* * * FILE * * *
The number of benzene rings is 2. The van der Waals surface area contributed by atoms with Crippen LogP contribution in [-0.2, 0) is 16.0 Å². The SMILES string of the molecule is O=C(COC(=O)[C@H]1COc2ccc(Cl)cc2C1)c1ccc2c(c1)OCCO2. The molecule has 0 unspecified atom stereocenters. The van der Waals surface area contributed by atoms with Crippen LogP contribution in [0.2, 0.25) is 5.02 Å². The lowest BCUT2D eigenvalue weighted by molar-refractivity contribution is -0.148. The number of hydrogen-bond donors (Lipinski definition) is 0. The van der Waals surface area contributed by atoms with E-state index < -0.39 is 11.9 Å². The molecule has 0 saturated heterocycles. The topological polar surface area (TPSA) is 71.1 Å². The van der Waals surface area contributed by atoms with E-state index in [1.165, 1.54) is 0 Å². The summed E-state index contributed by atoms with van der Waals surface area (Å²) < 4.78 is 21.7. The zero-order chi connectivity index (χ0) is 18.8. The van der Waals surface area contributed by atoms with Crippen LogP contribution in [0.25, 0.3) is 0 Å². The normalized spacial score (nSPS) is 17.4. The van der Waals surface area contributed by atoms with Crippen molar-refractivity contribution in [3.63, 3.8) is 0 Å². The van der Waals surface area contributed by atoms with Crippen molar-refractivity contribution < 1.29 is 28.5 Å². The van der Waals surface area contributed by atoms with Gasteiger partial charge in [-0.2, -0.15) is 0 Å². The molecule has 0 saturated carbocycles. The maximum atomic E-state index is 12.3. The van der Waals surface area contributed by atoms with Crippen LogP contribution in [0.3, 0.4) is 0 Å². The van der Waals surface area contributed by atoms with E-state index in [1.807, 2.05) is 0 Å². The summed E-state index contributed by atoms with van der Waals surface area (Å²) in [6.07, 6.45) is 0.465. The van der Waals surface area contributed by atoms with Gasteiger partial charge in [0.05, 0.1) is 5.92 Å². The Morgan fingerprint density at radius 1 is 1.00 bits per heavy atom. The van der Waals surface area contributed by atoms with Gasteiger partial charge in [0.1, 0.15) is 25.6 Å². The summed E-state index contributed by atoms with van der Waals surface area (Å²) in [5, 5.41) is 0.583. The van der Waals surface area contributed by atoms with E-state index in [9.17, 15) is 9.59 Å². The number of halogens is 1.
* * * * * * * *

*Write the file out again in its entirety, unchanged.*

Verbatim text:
The number of benzene rings is 2. The van der Waals surface area contributed by atoms with Crippen LogP contribution in [-0.2, 0) is 16.0 Å². The SMILES string of the molecule is O=C(COC(=O)[C@H]1COc2ccc(Cl)cc2C1)c1ccc2c(c1)OCCO2. The molecule has 0 unspecified atom stereocenters. The van der Waals surface area contributed by atoms with Crippen LogP contribution in [0.2, 0.25) is 5.02 Å². The lowest BCUT2D eigenvalue weighted by molar-refractivity contribution is -0.148. The number of hydrogen-bond donors (Lipinski definition) is 0. The van der Waals surface area contributed by atoms with E-state index < -0.39 is 11.9 Å². The molecule has 0 saturated heterocycles. The topological polar surface area (TPSA) is 71.1 Å². The van der Waals surface area contributed by atoms with E-state index in [1.165, 1.54) is 0 Å². The summed E-state index contributed by atoms with van der Waals surface area (Å²) < 4.78 is 21.7. The zero-order chi connectivity index (χ0) is 18.8. The van der Waals surface area contributed by atoms with Crippen LogP contribution in [0.25, 0.3) is 0 Å². The normalized spacial score (nSPS) is 17.4. The van der Waals surface area contributed by atoms with Crippen molar-refractivity contribution in [3.63, 3.8) is 0 Å². The van der Waals surface area contributed by atoms with Crippen molar-refractivity contribution < 1.29 is 28.5 Å². The van der Waals surface area contributed by atoms with Gasteiger partial charge in [-0.2, -0.15) is 0 Å². The molecule has 0 saturated carbocycles. The maximum atomic E-state index is 12.3. The van der Waals surface area contributed by atoms with Crippen LogP contribution in [0.3, 0.4) is 0 Å². The van der Waals surface area contributed by atoms with E-state index in [1.807, 2.05) is 0 Å². The summed E-state index contributed by atoms with van der Waals surface area (Å²) in [6.07, 6.45) is 0.465. The van der Waals surface area contributed by atoms with Gasteiger partial charge in [0.05, 0.1) is 5.92 Å². The Morgan fingerprint density at radius 1 is 1.00 bits per heavy atom. The van der Waals surface area contributed by atoms with Gasteiger partial charge in [0.1, 0.15) is 25.6 Å². The summed E-state index contributed by atoms with van der Waals surface area (Å²) in [5, 5.41) is 0.583. The van der Waals surface area contributed by atoms with E-state index in [9.17, 15) is 9.59 Å². The number of halogens is 1.